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Philos Trans R Soc Lond B Biol Sci. 2016 Jan 5;371(1685):20150057. doi: 10.1098/rstb.2015.0057.

Evolution of central pattern generators and rhythmic behaviours.

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Neuroscience Institute, Georgia State University, Atlanta, GA 30302-5030, USA


Comparisons of rhythmic movements and the central pattern generators (CPGs) that control them uncover principles about the evolution of behaviour and neural circuits. Over the course of evolutionary history, gradual evolution of behaviours and their neural circuitry within any lineage of animals has been a predominant occurrence. Small changes in gene regulation can lead to divergence of circuit organization and corresponding changes in behaviour. However, some behavioural divergence has resulted from large-scale rewiring of the neural network. Divergence of CPG circuits has also occurred without a corresponding change in behaviour. When analogous rhythmic behaviours have evolved independently, it has generally been with different neural mechanisms. Repeated evolution of particular rhythmic behaviours has occurred within some lineages due to parallel evolution or latent CPGs. Particular motor pattern generating mechanisms have also evolved independently in separate lineages. The evolution of CPGs and rhythmic behaviours shows that although most behaviours and neural circuits are highly conserved, the nature of the behaviour does not dictate the neural mechanism and that the presence of homologous neural components does not determine the behaviour. This suggests that although behaviour is generated by neural circuits, natural selection can act separately on these two levels of biological organization.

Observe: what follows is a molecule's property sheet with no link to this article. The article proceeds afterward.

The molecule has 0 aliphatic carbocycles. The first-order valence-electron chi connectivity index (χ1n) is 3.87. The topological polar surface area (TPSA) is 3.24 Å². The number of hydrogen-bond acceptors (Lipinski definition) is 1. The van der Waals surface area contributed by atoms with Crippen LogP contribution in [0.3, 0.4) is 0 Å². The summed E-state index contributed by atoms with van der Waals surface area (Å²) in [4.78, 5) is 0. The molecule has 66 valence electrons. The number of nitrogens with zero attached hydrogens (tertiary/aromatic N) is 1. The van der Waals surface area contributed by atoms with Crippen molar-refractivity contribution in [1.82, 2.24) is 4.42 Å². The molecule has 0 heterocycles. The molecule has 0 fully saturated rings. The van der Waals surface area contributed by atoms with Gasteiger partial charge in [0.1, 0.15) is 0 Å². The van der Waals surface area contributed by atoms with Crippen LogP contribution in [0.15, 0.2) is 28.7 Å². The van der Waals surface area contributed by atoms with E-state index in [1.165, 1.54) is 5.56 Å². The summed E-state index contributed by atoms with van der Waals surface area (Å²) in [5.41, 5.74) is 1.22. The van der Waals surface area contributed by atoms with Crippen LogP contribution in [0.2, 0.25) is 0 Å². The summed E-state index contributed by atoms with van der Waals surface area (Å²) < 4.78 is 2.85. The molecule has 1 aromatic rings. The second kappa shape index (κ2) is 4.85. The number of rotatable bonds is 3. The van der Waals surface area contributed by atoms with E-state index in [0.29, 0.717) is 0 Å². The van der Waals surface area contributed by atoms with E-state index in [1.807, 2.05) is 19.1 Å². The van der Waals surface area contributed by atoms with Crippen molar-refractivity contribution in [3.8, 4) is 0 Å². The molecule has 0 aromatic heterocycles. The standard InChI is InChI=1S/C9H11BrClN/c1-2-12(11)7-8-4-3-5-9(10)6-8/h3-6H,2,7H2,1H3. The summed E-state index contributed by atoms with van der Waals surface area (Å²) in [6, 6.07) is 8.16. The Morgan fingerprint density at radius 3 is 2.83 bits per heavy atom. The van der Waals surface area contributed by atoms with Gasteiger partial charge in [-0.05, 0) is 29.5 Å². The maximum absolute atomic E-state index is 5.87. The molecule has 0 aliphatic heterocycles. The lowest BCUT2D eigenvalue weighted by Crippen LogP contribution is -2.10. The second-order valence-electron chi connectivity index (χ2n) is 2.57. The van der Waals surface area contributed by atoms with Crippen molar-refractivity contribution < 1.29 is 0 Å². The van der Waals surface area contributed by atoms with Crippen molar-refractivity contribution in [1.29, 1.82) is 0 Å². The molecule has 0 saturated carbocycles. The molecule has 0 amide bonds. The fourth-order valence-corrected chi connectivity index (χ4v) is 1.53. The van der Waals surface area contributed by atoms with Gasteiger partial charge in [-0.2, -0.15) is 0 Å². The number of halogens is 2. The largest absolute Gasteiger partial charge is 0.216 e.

comparative; homologous neurons; homoplasy; motor pattern; neural circuit; neuromodulation

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